Bridge Farm (Drayton) CoHousing Ltd was established three years ago (late 2019) and propose to create twelve homes with shared facilities, known as a ‘Common House’, for a community of up to 25 people on a redundant farm complex. They intend to peg two thirds of the dwellings at no more than 80% of market value to ensure better affordability for residents/members and a real mix of people from different backgrounds.
In late 2021, grant funding was provided by South Somerset District Council from within its allocation of ‘Community Housing Fund’ (previously awarded to it by central Government) for the feasibility study. The primary purpose of such grants is to ‘de-risk’ the project by undertaking initial feasibility work prior to a planning application and the cohousers used the money to appoint various surveyors and other experts, including (after a competitive process in February 2022) their architects, Barefoot.
In the UK CoHousing communities are still small in number and usually small in scale. Of the three main types of Community Led Housing (the others being Community Land Trust and Co-Operative) they are the least in terms of completed schemes and probably the least understood.
Cohousing has been defined as “… intentional communities run by their residents. Each household has a self-contained home as well as shared community space and facilities. Cohousing can be a great way to live balancing privacy and highly sociable neighbourhood life. Originating in Denmark in the 1960s the movement has grown across Scandinavia, Germany and the United States. Cohousing is attracting a lot of interest across the country….” (UK Cohousing Network)
Members of the cohousing group at a community consultation event
What distinguishes a CoHousing scheme from other forms of collective or co-operative living is the extent of shared facilities, including a core element that has become known as ‘The Common House’. Through the sharing of some household tasks (most commonly a regular shared meal) while maintaining private living space; designed-in casual or ‘accidental’ interaction (e.g. by collecting post from a single delivery point); a safe environment in which children can grow; and ‘an extended family’ made up of people of diverse ages, interests and backgrounds, CoHousing provides not just a space to live but a rich living experience and a sense of community with in-built resilience.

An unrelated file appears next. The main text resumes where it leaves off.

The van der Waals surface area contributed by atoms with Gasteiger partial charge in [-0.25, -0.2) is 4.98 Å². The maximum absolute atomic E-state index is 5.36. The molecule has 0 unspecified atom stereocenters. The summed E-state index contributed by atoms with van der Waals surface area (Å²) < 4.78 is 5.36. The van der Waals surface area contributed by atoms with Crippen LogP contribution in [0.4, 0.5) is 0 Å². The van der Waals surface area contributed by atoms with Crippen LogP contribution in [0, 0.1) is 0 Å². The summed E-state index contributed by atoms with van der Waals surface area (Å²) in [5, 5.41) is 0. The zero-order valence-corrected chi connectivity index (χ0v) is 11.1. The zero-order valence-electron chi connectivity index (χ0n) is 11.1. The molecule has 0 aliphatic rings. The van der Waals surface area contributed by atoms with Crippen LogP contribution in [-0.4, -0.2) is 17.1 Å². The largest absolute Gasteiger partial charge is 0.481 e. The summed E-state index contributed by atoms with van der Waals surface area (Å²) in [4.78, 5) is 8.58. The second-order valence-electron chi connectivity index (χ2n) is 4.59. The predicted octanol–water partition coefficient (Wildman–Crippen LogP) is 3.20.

Artist’s impression of the proposed built form
The nearest other cohousing community is in Bridport, Dorset, a much larger scheme which is primarily new build and has been developed using the Community Land Trust /Community Benefit Society legal model in partnership with an established Housing Association (Bournemouth Churches).
Bridge Farm Cohousing have determined to ensure that construction of the common house is an early phase of the development so they have decided to convert the existing farmhouse, building a modest extension to create a room large enough for the whole community to gather and setting aside some of the upstairs rooms as guest bedrooms to reduce the need for ‘spare rooms’ in their individual homes. Early completion of the Common House, the least amount of repurposing on the whole site, will also make it more possible for some members to move into temporary accommodation, such as caravans or trailers, on site prior to the completion of their own homes, should they need to.